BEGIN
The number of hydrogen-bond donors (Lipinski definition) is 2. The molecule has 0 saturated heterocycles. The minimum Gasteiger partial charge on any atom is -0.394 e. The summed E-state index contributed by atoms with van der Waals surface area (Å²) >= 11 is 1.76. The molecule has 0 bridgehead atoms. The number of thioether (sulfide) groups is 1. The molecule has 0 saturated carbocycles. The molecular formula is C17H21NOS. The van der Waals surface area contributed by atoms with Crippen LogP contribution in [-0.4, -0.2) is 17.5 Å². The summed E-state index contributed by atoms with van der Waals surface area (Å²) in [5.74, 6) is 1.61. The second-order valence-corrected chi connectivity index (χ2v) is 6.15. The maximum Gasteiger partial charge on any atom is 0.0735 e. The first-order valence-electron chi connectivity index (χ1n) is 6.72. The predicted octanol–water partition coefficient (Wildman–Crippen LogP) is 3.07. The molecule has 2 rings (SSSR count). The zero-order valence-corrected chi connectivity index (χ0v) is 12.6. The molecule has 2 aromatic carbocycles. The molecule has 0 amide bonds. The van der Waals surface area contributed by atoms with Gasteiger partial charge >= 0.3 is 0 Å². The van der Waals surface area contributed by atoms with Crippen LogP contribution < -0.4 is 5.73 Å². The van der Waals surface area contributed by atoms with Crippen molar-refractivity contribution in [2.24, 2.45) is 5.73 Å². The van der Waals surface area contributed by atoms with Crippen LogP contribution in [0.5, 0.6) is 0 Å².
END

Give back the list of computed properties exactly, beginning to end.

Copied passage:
The number of hydrogen-bond donors (Lipinski definition) is 2. The molecule has 0 saturated heterocycles. The minimum Gasteiger partial charge on any atom is -0.394 e. The summed E-state index contributed by atoms with van der Waals surface area (Å²) >= 11 is 1.76. The molecule has 0 bridgehead atoms. The number of thioether (sulfide) groups is 1. The molecule has 0 saturated carbocycles. The molecular formula is C17H21NOS. The van der Waals surface area contributed by atoms with Crippen LogP contribution in [-0.4, -0.2) is 17.5 Å². The summed E-state index contributed by atoms with van der Waals surface area (Å²) in [5.74, 6) is 1.61. The second-order valence-corrected chi connectivity index (χ2v) is 6.15. The maximum Gasteiger partial charge on any atom is 0.0735 e. The first-order valence-electron chi connectivity index (χ1n) is 6.72. The predicted octanol–water partition coefficient (Wildman–Crippen LogP) is 3.07. The molecule has 2 rings (SSSR count). The zero-order valence-corrected chi connectivity index (χ0v) is 12.6. The molecule has 2 aromatic carbocycles. The molecule has 0 amide bonds. The van der Waals surface area contributed by atoms with Gasteiger partial charge >= 0.3 is 0 Å². The van der Waals surface area contributed by atoms with Crippen LogP contribution < -0.4 is 5.73 Å². The van der Waals surface area contributed by atoms with Crippen molar-refractivity contribution in [2.24, 2.45) is 5.73 Å². The van der Waals surface area contributed by atoms with Crippen LogP contribution in [0.5, 0.6) is 0 Å².